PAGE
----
After much speculation, Deadline has confirmed that Disney has cancelled “Big Shot” after two seasons, and it won’t be returning for a third.  “Big Shot” tells the story of Marvyn Korn, who after he is ousted from his position as head coach for an NCAA basketball team, is given a chance at redemption with a coaching position at Westbrook, an elite private high school for girls, and soon learns that the teenage players require empathy and vulnerability – foreign concepts for the stoic Coach Korn.

In the second season, Marvyn’s latest plan toward relevance is to get his team broadcast on ESPN, and his method is to recruit an unlikely player: Ava, a gutsy beach volleyball phenom whose public tantrum got her ousted from her own sport. Between losing their assistant coach Holly Barrett, to a rival school, new friction amongst teammates, a sudden and unexpected proximity to boys, and off-the-court disasters that no one could’ve predicted this season, the Westbrook Sirens have even more to prove.

“Big Shot” stars John Stamos, Jessalyn Gilsig, Sophia Mitri Schloss, Nell Verlaque, Tiana Le, Tisha Custodio, Cricket Wampler, Echeagaray and Yvette Nicole Brown.

The future of the show has been in doubt ever since the second season dropped in October with very little publicity and in a binge-drop format, rather than the usual weekly release schedule, which is often a warning sign when it comes to Disney+ Originals (watch out Doogie).

Shortly after the release of the second season, John Stamos spoke with the Los Angeles Times and revealed how close they were to cancellation after the first season.

“Big Shot” was not getting picked up after last year. We were on episode eight or nine out of 10, and I remember saying, “Let’s just pick the show up now, we’ll take a month off, write new scripts, ‘cause the girls are going to get old.” They’re like, “Let it air first.” It comes out, it does whatever. I said, “Will you pick it up now?” “Well, let’s see a few more shows.” Weeks go by and weeks go by; all 10 come out. So I start calling around. It’s like, “Well, it didn’t do well in India, because they don’t play basketball” — all these analytics and graphs and charts. They know when you turn it on, when you turn it off, when you take a pee, how long the pee was, did you come back after the pee. Once there were the Brandon Tartikoffs [television executive], and these guys who would pick stuff up from their heart. And so I was waiting for that: “Where’s Disney? You guys are about heart.”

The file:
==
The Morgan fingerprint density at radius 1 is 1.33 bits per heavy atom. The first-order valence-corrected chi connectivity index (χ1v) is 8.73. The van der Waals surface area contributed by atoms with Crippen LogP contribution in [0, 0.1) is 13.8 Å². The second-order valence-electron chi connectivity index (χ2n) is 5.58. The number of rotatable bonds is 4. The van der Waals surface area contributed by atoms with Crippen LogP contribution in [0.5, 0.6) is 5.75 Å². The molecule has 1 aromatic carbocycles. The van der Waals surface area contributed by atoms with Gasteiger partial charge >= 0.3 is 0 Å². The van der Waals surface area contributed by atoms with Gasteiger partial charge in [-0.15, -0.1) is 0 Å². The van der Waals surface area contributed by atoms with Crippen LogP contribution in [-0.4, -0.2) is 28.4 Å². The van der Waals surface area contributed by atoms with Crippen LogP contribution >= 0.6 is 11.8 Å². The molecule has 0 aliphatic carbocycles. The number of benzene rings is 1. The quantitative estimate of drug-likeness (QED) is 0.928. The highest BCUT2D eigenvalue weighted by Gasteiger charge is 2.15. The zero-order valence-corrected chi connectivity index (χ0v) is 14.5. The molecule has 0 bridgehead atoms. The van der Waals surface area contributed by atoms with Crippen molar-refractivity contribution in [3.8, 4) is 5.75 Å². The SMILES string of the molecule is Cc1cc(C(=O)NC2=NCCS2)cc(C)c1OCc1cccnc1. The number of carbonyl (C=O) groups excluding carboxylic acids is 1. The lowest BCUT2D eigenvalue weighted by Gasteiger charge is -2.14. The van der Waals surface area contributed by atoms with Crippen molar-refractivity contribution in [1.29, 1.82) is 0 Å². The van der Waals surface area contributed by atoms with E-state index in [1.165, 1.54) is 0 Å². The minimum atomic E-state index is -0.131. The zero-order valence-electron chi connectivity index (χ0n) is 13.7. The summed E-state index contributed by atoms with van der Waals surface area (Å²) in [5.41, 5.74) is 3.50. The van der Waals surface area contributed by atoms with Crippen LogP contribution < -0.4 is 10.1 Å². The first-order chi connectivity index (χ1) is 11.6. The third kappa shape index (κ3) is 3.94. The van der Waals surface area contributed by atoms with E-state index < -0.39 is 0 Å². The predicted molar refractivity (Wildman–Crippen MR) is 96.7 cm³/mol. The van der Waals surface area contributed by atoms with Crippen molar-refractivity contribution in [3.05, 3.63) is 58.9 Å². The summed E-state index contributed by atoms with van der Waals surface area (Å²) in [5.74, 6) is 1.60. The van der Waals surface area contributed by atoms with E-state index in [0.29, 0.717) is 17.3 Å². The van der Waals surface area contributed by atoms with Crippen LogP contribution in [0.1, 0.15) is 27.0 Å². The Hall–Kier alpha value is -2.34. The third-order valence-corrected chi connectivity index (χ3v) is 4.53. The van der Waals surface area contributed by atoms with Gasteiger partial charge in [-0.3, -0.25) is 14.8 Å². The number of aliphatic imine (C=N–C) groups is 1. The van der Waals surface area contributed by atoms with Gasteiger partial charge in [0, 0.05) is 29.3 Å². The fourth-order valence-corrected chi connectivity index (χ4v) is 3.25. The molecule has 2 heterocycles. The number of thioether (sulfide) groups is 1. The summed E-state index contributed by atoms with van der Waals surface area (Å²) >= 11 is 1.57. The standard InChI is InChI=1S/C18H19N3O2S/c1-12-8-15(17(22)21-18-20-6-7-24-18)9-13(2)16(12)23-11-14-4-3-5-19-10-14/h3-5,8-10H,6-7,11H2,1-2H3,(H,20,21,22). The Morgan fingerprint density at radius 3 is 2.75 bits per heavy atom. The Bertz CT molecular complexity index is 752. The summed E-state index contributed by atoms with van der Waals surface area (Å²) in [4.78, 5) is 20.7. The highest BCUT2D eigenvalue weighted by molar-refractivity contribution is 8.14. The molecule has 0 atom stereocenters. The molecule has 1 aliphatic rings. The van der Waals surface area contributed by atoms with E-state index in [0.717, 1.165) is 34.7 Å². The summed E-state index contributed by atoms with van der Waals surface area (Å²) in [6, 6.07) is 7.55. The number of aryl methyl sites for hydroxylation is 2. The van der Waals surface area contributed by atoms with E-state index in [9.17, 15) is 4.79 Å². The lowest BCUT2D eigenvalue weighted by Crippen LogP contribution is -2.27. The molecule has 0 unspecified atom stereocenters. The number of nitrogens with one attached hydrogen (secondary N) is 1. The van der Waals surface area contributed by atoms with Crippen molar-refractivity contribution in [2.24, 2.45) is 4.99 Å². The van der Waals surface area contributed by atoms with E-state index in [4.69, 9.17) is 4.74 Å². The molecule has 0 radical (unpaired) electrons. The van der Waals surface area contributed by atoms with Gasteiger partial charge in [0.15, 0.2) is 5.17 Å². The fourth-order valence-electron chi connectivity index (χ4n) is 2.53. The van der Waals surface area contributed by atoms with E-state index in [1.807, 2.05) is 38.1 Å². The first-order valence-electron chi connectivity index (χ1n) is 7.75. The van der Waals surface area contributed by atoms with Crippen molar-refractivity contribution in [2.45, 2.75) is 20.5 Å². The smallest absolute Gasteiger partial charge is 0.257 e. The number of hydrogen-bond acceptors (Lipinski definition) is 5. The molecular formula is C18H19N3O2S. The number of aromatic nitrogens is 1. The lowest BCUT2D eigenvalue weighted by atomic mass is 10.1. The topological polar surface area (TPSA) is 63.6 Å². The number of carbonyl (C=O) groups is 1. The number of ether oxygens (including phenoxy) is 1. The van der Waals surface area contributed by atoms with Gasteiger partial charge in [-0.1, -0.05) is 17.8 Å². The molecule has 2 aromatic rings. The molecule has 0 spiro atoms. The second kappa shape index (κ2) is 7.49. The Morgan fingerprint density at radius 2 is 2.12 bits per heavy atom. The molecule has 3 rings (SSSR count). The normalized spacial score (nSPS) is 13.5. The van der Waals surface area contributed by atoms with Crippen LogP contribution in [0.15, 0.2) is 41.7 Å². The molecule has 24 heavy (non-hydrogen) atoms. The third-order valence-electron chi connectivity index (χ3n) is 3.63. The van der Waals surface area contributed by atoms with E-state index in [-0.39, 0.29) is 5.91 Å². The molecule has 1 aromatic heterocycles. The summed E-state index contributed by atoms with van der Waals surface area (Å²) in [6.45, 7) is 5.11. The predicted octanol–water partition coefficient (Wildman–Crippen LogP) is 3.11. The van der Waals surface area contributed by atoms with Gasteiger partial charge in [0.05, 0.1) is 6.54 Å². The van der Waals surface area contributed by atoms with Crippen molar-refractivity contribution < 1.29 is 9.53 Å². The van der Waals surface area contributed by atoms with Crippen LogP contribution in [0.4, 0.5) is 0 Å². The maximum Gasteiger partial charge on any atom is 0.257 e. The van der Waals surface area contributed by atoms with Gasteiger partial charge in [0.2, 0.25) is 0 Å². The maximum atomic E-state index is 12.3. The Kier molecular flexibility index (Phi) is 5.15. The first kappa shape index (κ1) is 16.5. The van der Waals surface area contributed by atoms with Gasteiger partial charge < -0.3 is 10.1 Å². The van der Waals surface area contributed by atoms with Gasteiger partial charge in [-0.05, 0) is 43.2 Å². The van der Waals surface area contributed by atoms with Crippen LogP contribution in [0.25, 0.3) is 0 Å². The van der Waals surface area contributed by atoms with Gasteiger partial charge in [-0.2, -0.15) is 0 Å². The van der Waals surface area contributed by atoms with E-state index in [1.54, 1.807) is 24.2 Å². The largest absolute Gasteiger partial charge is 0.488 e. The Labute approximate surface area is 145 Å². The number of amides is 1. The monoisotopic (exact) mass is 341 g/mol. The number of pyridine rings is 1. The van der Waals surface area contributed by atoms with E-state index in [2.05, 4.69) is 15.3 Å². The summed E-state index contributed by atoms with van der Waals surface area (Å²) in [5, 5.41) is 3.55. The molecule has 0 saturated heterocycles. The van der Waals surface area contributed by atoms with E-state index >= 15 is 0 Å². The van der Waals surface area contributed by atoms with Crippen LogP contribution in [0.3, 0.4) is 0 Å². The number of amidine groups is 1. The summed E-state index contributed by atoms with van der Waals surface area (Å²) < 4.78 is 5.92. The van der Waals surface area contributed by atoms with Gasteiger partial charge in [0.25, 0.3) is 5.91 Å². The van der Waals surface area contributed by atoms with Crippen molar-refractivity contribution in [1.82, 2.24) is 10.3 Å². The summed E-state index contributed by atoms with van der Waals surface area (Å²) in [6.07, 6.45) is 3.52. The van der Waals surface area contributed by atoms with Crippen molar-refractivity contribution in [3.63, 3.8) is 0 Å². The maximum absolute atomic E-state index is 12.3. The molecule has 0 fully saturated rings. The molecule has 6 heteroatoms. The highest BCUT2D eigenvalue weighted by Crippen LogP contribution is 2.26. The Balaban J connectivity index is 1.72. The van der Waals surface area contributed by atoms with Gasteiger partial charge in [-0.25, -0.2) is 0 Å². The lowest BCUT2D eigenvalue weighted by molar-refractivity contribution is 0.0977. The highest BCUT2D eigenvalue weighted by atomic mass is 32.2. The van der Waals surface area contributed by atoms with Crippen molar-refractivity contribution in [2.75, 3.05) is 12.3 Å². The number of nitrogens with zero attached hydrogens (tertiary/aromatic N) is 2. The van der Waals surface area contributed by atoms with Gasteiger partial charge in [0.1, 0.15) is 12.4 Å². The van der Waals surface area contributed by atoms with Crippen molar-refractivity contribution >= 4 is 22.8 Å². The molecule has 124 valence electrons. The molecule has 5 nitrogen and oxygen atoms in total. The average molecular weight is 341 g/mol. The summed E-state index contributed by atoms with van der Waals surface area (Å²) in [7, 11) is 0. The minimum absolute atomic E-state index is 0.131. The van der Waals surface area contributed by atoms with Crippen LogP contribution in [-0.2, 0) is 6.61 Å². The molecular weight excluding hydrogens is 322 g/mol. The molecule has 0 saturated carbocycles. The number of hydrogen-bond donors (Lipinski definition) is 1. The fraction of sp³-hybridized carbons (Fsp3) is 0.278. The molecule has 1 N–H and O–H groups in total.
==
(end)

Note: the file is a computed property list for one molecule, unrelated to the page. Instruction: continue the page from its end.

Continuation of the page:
I said to myself, “John, take the hit, it’s not coming back.” And then in one of the corniest moments of my life, I go, “Wait a minute — what would Coach Korn do here? Can I look in the mirror and say I did everything I could to get this show picked up?” And Peter Rice [then-chairman of Walt Disney Television] lives down the street from me, so I emailed him, “Do you want to take a walk around the neighborhood?” And I poured my heart out about what the show meant to me. Plus, here’s a show with a 98% diverse female cast. In its DNA it’s about female empowerment. We need these kind of shows. That was on a Thursday; Friday I get this call from the studio, and I didn’t answer because I knew it was going to be bad. And they called [co-creators] David Kelley and Dean Lorey and said, “Sorry, it’s done. We tried.” And then an hour later they called back and said, “Hold on. Apparently John Stamos took a walk with Peter Rice? And Peter told us to try to find the money for it.”

Personally, this was one of the best non-Marvel/Star Wars original shows on Disney+ and it’s a shame it won’t be returning, but the second season did end with a little bit of closure, as some of the characters left the team to head off to college, and Korn decided not to retire, but it was left pretty open for a potential third season.

Created by David E. Kelley (“Big Little Lies”), Dean Lorey (“My Wife and Kids) and Brad Garrett (“Single Parents”) and executive-produced by Kelley, Lorey, Garrett and Bill D’Elia (“Chicago Hope”).  The series was produced by ABC Signature.

Both seasons are available to stream on Disney+.

What do you think of the cancellation of “Big Shot”?  Let us know on social media!




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Roger Palmer

Roger has been a Disney fan since he was a kid and this interest has grown over the years. He has visited Disney Parks around the globe and has a vast collection of Disney movies and collectibles. He is the owner of What's On Disney Plus & DisKingdom. Email: Twitter: Facebook:

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